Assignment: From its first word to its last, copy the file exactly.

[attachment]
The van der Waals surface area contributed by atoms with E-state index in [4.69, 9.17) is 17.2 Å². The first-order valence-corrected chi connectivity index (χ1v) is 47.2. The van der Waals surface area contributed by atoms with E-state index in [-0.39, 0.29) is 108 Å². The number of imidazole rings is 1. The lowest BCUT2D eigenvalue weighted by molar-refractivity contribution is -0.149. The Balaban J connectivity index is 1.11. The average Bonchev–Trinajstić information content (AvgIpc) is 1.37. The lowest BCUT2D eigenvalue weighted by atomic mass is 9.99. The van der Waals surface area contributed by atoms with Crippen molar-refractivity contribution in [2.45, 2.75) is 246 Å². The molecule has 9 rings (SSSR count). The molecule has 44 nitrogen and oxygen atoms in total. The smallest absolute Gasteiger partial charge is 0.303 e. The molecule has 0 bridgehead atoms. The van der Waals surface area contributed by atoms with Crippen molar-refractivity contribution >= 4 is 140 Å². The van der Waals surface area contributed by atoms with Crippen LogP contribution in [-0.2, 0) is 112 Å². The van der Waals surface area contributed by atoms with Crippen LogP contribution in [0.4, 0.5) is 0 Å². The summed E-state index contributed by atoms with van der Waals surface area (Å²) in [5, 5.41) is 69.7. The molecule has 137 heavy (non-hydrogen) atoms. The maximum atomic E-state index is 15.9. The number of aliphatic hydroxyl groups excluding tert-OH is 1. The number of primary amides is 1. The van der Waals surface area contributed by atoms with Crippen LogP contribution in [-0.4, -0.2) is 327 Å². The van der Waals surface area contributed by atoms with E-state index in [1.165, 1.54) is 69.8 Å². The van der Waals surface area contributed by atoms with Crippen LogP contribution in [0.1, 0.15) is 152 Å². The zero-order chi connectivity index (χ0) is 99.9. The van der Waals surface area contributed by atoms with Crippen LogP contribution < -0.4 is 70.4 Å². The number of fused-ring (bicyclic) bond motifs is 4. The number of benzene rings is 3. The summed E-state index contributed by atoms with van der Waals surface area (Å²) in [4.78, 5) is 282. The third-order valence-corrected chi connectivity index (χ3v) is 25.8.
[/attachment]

The van der Waals surface area contributed by atoms with E-state index in [4.69, 9.17) is 17.2 Å². The first-order valence-corrected chi connectivity index (χ1v) is 47.2. The van der Waals surface area contributed by atoms with E-state index in [-0.39, 0.29) is 108 Å². The number of imidazole rings is 1. The lowest BCUT2D eigenvalue weighted by molar-refractivity contribution is -0.149. The Balaban J connectivity index is 1.11. The average Bonchev–Trinajstić information content (AvgIpc) is 1.37. The lowest BCUT2D eigenvalue weighted by atomic mass is 9.99. The van der Waals surface area contributed by atoms with Crippen molar-refractivity contribution in [2.45, 2.75) is 246 Å². The molecule has 9 rings (SSSR count). The molecule has 44 nitrogen and oxygen atoms in total. The smallest absolute Gasteiger partial charge is 0.303 e. The molecule has 0 bridgehead atoms. The van der Waals surface area contributed by atoms with Crippen molar-refractivity contribution >= 4 is 140 Å². The van der Waals surface area contributed by atoms with Crippen LogP contribution in [-0.2, 0) is 112 Å². The van der Waals surface area contributed by atoms with Crippen LogP contribution in [0.4, 0.5) is 0 Å². The summed E-state index contributed by atoms with van der Waals surface area (Å²) in [5, 5.41) is 69.7. The molecule has 137 heavy (non-hydrogen) atoms. The maximum atomic E-state index is 15.9. The number of aliphatic hydroxyl groups excluding tert-OH is 1. The number of primary amides is 1. The van der Waals surface area contributed by atoms with Crippen LogP contribution in [-0.4, -0.2) is 327 Å². The van der Waals surface area contributed by atoms with E-state index in [1.165, 1.54) is 69.8 Å². The van der Waals surface area contributed by atoms with Crippen LogP contribution in [0.1, 0.15) is 152 Å². The zero-order chi connectivity index (χ0) is 99.9. The van der Waals surface area contributed by atoms with Crippen LogP contribution < -0.4 is 70.4 Å². The number of fused-ring (bicyclic) bond motifs is 4. The number of benzene rings is 3. The summed E-state index contributed by atoms with van der Waals surface area (Å²) in [4.78, 5) is 282. The third-order valence-corrected chi connectivity index (χ3v) is 25.8.